An improvement in demand conditions not only supported a softening in the Irish construction sector downturn in May but also contributed to some strengthening in trends seen elsewhere across the latest survey. Uplifts in new orders, employment and buying activity were sustained with rates of increase accelerating in all three cases. Pressures on supply and prices also eased somewhat. The extent to which lead times lengthened was the least pronounced since November 2017 and the rate of input price inflation dipped to a 33-month low.
The headline seasonally adjusted BNP Paribas Real Estate Ireland Construction Total Activity Index posted only fractionally below the crucial 50.0 mark which separates growth from contraction in May. At 49.4, up from 48.4, the latest reading was indicative of an eighth consecutive fall in total activity levels, but a reduction that was only slight overall. The improved headline reading was, in part, a reflection of the sustained and stronger uplift in commercial activity. Meanwhile, the decline in housing activity eased from April but remained solid overall.
While some firms mentioned that lower activity levels reflected slowing market conditions, others reportedly benefited from a pick-up in market demand. Indeed, the same factor reportedly supported a fourth consecutive uplift in new orders during May. The rate of increase was slightly stronger than in April but still only marginal overall.
To reflect the sustained expansion in new orders, Irish construction firms noted a further uplift in their staffing numbers midway through the second quarter of the year. Purchasing activity similarly increased for the fourth month in a row. In both cases, rates of increase strengthened on the month to reach modest paces.
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Meanwhile, May data was indicative of some further easing in supply chain frictions in the Irish construction sector. Average lead times lengthened, but at a rate the least pronounced since November 2017. Anecdotal evidence suggested that while there was some improvement in the operation of supply chains, vendors faced labour shortage issues.
On the price front, input costs increased markedly but at the weakest rate since August 2020. Inflation of the rates charged by sub-contractors similarly softened, easing to a 26-month low. Nevertheless, their quality was deemed to have deteriorated and at the sharpest pace since March 2022. Greater sub-contractor usage occurred despite the most pronounced reduction in their availability in almost a year.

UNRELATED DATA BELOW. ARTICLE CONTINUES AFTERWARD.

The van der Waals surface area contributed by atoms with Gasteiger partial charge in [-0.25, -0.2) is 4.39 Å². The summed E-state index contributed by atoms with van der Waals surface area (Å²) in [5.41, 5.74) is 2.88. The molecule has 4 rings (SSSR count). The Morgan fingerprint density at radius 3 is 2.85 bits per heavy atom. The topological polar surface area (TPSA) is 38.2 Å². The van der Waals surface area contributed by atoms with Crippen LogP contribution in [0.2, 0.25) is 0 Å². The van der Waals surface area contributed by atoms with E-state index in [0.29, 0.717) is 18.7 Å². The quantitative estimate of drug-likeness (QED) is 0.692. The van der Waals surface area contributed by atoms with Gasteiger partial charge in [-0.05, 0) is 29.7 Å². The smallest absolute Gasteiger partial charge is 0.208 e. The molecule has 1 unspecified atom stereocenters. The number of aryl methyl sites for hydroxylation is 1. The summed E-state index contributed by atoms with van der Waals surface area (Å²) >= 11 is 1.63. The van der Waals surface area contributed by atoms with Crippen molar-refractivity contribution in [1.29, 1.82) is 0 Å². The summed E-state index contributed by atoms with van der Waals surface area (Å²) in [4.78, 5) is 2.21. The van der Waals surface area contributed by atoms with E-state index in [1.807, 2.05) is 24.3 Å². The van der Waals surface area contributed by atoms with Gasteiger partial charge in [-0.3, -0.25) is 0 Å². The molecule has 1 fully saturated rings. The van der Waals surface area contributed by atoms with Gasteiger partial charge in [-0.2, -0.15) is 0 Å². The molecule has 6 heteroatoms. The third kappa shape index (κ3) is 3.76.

Looking to the year ahead, Irish constructors were positive in their outlook for activity over the coming 12 months. In fact, firms registered the second-strongest degree of confidence since February 2022. Opportunities for growth included hopes for a sustained pick-up in market demand, a boost in development activity, higher volumes of renewable energy projects and a payoff from new business strategies.
Commenting on the latest survey results, John McCartney, Director & Head of Research at BNP Paribas Real Estate Ireland, said, “The pattern of recent months continued in May. Onsite activity levels are broadly unchanged. However building firms are ramping-up to be busier, with new orders and input purchases increasing for the fourth month in-a-row, and employment rising for the fifth successive month. The future expectations index is now approaching its highest level since early 2022, possibly driven by two factors. As confirmed by recent Census statistics, Ireland’s population continues to rise strongly, generating a natural demand for homes and logistics buildings which serve the supply-chain needs of a growing population. Secondly, while still rising, input costs are doing so at their slowest rate since August 2020. The combination of these dynamics is giving rise to greater optimism about construction viability.”
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